When in Russia, Write As the Russians Do
A letter to Computer Reseller News (1996)
In the present very competitive environment, many vendors are looking for new markets. One of the most interesting markets is Russia.
The Russian market is very large and unsaturated. Many companies from different countries have already acknowledged the fact and entered the region. Some of them are successful, some are not. One of the common marketing mistakes: poorly translated ads and the absence of Russian documentation.
I am a native-born Russian, and I work as a translator from English to Russian. My command of English allows me to read and speak this language freely. However, from the very first lines of this publication you undoubtedly guessed that I am foreign. That is what I am trying to demonstrate to you – very few people can speak like a native in a foreign language.
Why should you bother about such a matter? The reason is that most Russian customers (I would say 90% but maybe even more) do not read English. So they will not buy anything unless you solicit them in Russian. Also Russian Consumer Rights Law requires that any product sold in the Russian market be accompanied by guidelines in Russian.
In fact, some companies do provide Russian documentation. However, it is usually of such poor quality that some customers prefer the English version, because Russian instructions are sometimes really impossible to follow.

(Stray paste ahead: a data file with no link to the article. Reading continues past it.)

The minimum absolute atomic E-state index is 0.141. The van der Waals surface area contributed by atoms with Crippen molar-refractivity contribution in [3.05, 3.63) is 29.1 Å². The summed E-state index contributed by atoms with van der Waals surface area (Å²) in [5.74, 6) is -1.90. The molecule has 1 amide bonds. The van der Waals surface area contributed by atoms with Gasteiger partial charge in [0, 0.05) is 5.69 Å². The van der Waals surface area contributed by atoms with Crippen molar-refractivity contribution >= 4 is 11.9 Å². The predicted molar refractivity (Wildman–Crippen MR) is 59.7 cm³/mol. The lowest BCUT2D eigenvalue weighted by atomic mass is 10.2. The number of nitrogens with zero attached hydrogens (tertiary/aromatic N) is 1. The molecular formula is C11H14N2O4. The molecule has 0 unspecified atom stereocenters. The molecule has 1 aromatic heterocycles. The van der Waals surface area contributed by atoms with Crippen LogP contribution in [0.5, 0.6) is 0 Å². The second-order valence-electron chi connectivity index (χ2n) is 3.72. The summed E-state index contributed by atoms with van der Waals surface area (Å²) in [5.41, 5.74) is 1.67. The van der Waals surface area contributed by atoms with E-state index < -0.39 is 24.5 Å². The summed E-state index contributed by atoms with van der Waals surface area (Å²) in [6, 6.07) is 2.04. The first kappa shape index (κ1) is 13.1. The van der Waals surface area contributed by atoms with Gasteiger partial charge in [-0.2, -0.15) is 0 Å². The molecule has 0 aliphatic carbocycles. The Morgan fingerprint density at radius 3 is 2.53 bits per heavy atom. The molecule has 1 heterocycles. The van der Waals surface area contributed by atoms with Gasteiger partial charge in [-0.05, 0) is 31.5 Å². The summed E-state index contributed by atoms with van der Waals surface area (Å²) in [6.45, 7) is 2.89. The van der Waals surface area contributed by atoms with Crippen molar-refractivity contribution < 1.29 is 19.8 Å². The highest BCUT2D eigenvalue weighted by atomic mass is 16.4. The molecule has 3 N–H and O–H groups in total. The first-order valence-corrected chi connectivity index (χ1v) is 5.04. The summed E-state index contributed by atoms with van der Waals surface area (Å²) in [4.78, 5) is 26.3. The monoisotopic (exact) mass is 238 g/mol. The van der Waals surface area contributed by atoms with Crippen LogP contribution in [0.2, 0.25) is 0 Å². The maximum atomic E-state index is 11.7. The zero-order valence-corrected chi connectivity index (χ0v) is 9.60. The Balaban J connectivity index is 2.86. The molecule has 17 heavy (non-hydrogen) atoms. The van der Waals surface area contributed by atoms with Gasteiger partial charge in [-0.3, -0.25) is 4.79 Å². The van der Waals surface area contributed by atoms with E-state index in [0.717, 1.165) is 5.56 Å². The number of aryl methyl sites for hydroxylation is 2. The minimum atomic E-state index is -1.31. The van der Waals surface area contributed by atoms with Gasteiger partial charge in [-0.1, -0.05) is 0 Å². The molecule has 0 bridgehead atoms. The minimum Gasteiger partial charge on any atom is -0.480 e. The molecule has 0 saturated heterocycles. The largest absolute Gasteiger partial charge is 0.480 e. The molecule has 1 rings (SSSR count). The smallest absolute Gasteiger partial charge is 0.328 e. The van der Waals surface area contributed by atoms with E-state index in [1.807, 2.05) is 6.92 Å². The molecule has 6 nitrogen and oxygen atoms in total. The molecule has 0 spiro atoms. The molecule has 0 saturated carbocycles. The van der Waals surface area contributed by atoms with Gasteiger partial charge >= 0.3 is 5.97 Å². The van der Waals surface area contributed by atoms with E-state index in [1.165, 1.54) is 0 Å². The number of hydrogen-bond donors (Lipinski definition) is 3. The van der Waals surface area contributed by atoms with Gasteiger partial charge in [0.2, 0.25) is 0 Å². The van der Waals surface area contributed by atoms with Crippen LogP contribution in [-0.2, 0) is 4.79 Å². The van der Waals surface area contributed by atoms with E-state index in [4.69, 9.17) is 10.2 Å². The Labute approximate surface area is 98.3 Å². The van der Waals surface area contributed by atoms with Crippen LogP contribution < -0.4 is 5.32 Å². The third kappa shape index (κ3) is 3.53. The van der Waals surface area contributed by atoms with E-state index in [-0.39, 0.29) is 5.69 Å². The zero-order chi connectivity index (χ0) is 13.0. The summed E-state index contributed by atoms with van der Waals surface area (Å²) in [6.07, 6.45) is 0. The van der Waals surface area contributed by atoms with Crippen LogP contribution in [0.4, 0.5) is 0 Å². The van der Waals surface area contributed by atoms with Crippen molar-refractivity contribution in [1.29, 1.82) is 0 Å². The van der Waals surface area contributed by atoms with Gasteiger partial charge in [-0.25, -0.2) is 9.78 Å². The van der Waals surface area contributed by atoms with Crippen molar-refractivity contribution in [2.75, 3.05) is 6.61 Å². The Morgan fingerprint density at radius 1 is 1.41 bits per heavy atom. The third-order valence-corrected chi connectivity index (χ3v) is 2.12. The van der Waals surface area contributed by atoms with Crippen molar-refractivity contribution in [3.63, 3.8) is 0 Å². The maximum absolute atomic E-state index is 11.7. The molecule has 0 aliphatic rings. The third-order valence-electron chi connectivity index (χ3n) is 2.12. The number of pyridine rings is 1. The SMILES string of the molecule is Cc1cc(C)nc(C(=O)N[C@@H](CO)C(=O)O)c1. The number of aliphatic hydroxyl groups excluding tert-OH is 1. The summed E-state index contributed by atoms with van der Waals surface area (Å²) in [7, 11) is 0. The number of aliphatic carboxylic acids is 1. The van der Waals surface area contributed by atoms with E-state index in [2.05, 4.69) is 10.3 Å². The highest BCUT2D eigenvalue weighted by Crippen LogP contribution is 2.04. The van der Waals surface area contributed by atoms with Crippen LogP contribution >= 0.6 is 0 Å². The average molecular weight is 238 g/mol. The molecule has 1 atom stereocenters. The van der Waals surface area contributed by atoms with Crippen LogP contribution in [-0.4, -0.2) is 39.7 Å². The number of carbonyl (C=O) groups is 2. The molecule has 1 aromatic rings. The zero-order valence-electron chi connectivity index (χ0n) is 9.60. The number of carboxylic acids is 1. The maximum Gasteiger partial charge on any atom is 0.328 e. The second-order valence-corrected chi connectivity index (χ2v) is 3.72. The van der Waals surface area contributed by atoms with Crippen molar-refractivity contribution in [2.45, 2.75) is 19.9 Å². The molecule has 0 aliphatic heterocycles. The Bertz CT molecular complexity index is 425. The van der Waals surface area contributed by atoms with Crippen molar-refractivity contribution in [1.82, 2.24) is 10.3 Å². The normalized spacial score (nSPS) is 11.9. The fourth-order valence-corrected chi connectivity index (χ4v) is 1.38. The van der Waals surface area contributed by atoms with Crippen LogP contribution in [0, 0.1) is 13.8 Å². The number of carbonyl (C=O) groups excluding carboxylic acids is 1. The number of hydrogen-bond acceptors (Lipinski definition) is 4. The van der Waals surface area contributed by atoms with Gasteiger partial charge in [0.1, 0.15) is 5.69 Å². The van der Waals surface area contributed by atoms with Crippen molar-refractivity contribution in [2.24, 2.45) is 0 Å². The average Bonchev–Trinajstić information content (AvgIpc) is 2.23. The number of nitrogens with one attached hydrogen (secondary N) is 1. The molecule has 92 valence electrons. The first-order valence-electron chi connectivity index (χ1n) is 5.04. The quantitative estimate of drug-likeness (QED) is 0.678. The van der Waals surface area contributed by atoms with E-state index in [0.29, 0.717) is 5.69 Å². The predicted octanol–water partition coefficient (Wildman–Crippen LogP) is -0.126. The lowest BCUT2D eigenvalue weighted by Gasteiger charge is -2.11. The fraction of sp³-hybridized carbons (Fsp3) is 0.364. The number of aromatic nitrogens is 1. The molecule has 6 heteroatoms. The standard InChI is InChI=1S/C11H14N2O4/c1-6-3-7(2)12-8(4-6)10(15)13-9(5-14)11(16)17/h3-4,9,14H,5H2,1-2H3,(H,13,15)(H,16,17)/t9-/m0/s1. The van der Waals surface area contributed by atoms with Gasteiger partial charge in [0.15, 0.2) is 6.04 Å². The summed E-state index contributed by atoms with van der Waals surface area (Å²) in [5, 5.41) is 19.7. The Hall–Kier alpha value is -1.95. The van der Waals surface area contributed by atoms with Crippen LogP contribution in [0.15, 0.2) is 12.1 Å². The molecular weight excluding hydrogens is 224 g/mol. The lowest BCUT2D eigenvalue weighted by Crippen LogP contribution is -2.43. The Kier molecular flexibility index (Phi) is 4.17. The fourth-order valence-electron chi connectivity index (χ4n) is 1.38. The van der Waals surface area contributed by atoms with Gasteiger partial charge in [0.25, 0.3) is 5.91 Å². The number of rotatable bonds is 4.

For instance, the Colgate Company placed the following text in Russian on their toothpaste package: As soon as you brush your teeth, bacteria start to multiply on them!
In Russia we see and hear a lot of slogans from various foreign companies. Most of them sound foreign, some are just ridiculous, and some are entirely wrong. For example, an Italian shoe-manufacturing company announced that they would provide shoes to everybody in Russia. But the verb they used has a second, very different meaning in Russian slang, so their slogan could be understood as follows: We will cheat all of Russia!
That is why I would like to present the following:
Seven Points To Consider For Vendors Looking For New Markets
1. The Russian market is large and unsaturated.
2. About 90% of Russian customers cannot read English.
3. Ads translated outside of Russia sound foreign, often ridiculous, and sometimes wrong.
4. User guides translated outside of Russia are often impossible to follow.
5. The Russian Law governing Consumer Rights requires that any product sold in the Russian market be accompanied by guidelines in Russian.
6. To enter the Russian market, you need ads and documentation in colloquial Russian.
7. We can do this work for you; you can order/receive translations by e-mail, and no advance payment is required.